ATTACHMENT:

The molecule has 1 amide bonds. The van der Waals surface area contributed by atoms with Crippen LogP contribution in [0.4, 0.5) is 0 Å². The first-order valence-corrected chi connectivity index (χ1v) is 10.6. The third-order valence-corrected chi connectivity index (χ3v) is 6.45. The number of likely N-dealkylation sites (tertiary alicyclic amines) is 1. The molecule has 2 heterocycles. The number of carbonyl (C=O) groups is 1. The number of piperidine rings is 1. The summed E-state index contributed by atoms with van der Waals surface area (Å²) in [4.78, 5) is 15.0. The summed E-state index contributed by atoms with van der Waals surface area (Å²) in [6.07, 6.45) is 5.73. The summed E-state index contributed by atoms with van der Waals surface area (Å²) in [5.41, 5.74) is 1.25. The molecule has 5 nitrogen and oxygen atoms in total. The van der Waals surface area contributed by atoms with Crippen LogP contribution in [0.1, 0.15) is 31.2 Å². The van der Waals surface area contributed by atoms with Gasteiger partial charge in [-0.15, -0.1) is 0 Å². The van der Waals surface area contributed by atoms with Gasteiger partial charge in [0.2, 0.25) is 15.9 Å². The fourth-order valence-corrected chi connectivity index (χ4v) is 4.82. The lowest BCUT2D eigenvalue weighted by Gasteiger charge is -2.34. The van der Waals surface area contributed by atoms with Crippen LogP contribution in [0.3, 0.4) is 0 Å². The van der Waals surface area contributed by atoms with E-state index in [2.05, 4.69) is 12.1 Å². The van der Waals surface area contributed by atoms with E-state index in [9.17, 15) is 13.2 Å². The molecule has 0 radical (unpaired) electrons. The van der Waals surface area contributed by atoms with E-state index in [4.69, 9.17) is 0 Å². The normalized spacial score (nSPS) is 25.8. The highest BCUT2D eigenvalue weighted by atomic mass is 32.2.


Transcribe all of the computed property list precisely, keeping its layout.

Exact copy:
The molecule has 1 amide bonds. The van der Waals surface area contributed by atoms with Crippen LogP contribution in [0.4, 0.5) is 0 Å². The first-order valence-corrected chi connectivity index (χ1v) is 10.6. The third-order valence-corrected chi connectivity index (χ3v) is 6.45. The number of likely N-dealkylation sites (tertiary alicyclic amines) is 1. The molecule has 2 heterocycles. The number of carbonyl (C=O) groups is 1. The number of piperidine rings is 1. The summed E-state index contributed by atoms with van der Waals surface area (Å²) in [4.78, 5) is 15.0. The summed E-state index contributed by atoms with van der Waals surface area (Å²) in [6.07, 6.45) is 5.73. The summed E-state index contributed by atoms with van der Waals surface area (Å²) in [5.41, 5.74) is 1.25. The molecule has 5 nitrogen and oxygen atoms in total. The van der Waals surface area contributed by atoms with Crippen LogP contribution in [0.1, 0.15) is 31.2 Å². The van der Waals surface area contributed by atoms with Gasteiger partial charge in [-0.15, -0.1) is 0 Å². The van der Waals surface area contributed by atoms with Gasteiger partial charge in [0.2, 0.25) is 15.9 Å². The fourth-order valence-corrected chi connectivity index (χ4v) is 4.82. The lowest BCUT2D eigenvalue weighted by Gasteiger charge is -2.34. The van der Waals surface area contributed by atoms with Crippen LogP contribution in [0.3, 0.4) is 0 Å². The van der Waals surface area contributed by atoms with E-state index in [2.05, 4.69) is 12.1 Å². The van der Waals surface area contributed by atoms with E-state index in [9.17, 15) is 13.2 Å². The molecule has 0 radical (unpaired) electrons. The van der Waals surface area contributed by atoms with E-state index in [4.69, 9.17) is 0 Å². The normalized spacial score (nSPS) is 25.8. The highest BCUT2D eigenvalue weighted by atomic mass is 32.2.